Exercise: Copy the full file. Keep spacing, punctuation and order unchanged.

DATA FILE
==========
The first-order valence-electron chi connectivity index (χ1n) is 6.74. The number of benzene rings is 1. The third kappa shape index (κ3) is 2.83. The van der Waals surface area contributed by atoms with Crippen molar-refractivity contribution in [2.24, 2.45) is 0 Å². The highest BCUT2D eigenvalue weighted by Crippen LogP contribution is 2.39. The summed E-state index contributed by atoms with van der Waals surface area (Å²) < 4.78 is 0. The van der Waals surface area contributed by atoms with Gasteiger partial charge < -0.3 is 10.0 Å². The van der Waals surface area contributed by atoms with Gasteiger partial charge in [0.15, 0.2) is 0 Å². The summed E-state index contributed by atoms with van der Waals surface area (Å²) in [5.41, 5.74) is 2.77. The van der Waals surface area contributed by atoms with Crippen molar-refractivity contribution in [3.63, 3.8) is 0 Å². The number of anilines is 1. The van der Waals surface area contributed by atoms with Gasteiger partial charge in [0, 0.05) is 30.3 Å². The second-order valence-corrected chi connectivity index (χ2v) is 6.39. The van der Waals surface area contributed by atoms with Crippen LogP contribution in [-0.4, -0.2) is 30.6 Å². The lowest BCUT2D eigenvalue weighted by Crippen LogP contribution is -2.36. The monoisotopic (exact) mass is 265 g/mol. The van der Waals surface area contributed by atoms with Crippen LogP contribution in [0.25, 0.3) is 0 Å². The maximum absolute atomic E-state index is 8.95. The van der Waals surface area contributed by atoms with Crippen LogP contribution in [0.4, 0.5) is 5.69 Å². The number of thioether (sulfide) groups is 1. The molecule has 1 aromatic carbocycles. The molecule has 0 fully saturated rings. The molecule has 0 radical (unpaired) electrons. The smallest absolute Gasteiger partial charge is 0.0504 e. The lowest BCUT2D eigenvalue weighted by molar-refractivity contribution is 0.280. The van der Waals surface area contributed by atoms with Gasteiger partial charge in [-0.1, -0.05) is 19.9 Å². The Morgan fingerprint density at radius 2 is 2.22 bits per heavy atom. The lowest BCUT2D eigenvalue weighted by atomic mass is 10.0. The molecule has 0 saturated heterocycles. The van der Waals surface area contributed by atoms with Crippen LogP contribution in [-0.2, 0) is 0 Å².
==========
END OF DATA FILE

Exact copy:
The first-order valence-electron chi connectivity index (χ1n) is 6.74. The number of benzene rings is 1. The third kappa shape index (κ3) is 2.83. The van der Waals surface area contributed by atoms with Crippen molar-refractivity contribution in [2.24, 2.45) is 0 Å². The highest BCUT2D eigenvalue weighted by Crippen LogP contribution is 2.39. The summed E-state index contributed by atoms with van der Waals surface area (Å²) < 4.78 is 0. The van der Waals surface area contributed by atoms with Gasteiger partial charge < -0.3 is 10.0 Å². The van der Waals surface area contributed by atoms with Gasteiger partial charge in [0.15, 0.2) is 0 Å². The summed E-state index contributed by atoms with van der Waals surface area (Å²) in [5.41, 5.74) is 2.77. The van der Waals surface area contributed by atoms with Crippen molar-refractivity contribution in [3.63, 3.8) is 0 Å². The number of anilines is 1. The van der Waals surface area contributed by atoms with Gasteiger partial charge in [0, 0.05) is 30.3 Å². The second-order valence-corrected chi connectivity index (χ2v) is 6.39. The van der Waals surface area contributed by atoms with Crippen LogP contribution in [-0.4, -0.2) is 30.6 Å². The lowest BCUT2D eigenvalue weighted by Crippen LogP contribution is -2.36. The monoisotopic (exact) mass is 265 g/mol. The van der Waals surface area contributed by atoms with Crippen LogP contribution in [0.25, 0.3) is 0 Å². The maximum absolute atomic E-state index is 8.95. The van der Waals surface area contributed by atoms with Crippen LogP contribution in [0.4, 0.5) is 5.69 Å². The number of thioether (sulfide) groups is 1. The molecule has 1 aromatic carbocycles. The molecule has 0 fully saturated rings. The molecule has 0 radical (unpaired) electrons. The smallest absolute Gasteiger partial charge is 0.0504 e. The lowest BCUT2D eigenvalue weighted by molar-refractivity contribution is 0.280. The van der Waals surface area contributed by atoms with Gasteiger partial charge in [-0.1, -0.05) is 19.9 Å². The Morgan fingerprint density at radius 2 is 2.22 bits per heavy atom. The lowest BCUT2D eigenvalue weighted by atomic mass is 10.0. The molecule has 0 saturated heterocycles. The van der Waals surface area contributed by atoms with Crippen LogP contribution in [-0.2, 0) is 0 Å².